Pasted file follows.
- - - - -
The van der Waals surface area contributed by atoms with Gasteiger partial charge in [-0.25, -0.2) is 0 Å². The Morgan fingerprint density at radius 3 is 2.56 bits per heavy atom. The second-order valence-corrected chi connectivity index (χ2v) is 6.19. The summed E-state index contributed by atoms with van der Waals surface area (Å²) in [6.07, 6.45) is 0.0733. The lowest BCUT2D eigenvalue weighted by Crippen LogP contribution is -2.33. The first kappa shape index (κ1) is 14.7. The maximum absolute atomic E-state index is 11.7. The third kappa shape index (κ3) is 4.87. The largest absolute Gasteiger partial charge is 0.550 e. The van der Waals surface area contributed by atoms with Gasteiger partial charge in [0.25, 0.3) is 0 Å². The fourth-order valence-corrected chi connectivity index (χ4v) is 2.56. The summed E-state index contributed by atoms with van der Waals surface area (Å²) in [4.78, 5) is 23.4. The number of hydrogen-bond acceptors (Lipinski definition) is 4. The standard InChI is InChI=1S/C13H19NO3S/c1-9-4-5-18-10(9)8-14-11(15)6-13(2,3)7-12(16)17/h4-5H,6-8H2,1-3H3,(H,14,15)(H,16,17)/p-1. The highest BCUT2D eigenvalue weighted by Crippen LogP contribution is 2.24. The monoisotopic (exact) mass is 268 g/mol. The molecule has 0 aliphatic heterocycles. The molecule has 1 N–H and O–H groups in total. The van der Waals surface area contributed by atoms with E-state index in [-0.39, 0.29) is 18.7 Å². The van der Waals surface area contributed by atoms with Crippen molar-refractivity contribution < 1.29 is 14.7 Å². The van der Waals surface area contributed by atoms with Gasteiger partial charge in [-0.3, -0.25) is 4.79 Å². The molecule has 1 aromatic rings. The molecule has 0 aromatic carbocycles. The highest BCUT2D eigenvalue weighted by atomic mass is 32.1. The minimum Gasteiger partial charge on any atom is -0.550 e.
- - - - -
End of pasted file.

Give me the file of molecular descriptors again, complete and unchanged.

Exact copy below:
The van der Waals surface area contributed by atoms with Gasteiger partial charge in [-0.25, -0.2) is 0 Å². The Morgan fingerprint density at radius 3 is 2.56 bits per heavy atom. The second-order valence-corrected chi connectivity index (χ2v) is 6.19. The summed E-state index contributed by atoms with van der Waals surface area (Å²) in [6.07, 6.45) is 0.0733. The lowest BCUT2D eigenvalue weighted by Crippen LogP contribution is -2.33. The first kappa shape index (κ1) is 14.7. The maximum absolute atomic E-state index is 11.7. The third kappa shape index (κ3) is 4.87. The largest absolute Gasteiger partial charge is 0.550 e. The van der Waals surface area contributed by atoms with Gasteiger partial charge in [0.25, 0.3) is 0 Å². The fourth-order valence-corrected chi connectivity index (χ4v) is 2.56. The summed E-state index contributed by atoms with van der Waals surface area (Å²) in [4.78, 5) is 23.4. The number of hydrogen-bond acceptors (Lipinski definition) is 4. The standard InChI is InChI=1S/C13H19NO3S/c1-9-4-5-18-10(9)8-14-11(15)6-13(2,3)7-12(16)17/h4-5H,6-8H2,1-3H3,(H,14,15)(H,16,17)/p-1. The highest BCUT2D eigenvalue weighted by Crippen LogP contribution is 2.24. The monoisotopic (exact) mass is 268 g/mol. The molecule has 0 aliphatic heterocycles. The molecule has 1 N–H and O–H groups in total. The van der Waals surface area contributed by atoms with E-state index in [-0.39, 0.29) is 18.7 Å². The van der Waals surface area contributed by atoms with Crippen molar-refractivity contribution < 1.29 is 14.7 Å². The van der Waals surface area contributed by atoms with Gasteiger partial charge in [-0.3, -0.25) is 4.79 Å². The molecule has 1 aromatic rings. The molecule has 0 aromatic carbocycles. The highest BCUT2D eigenvalue weighted by atomic mass is 32.1. The minimum Gasteiger partial charge on any atom is -0.550 e.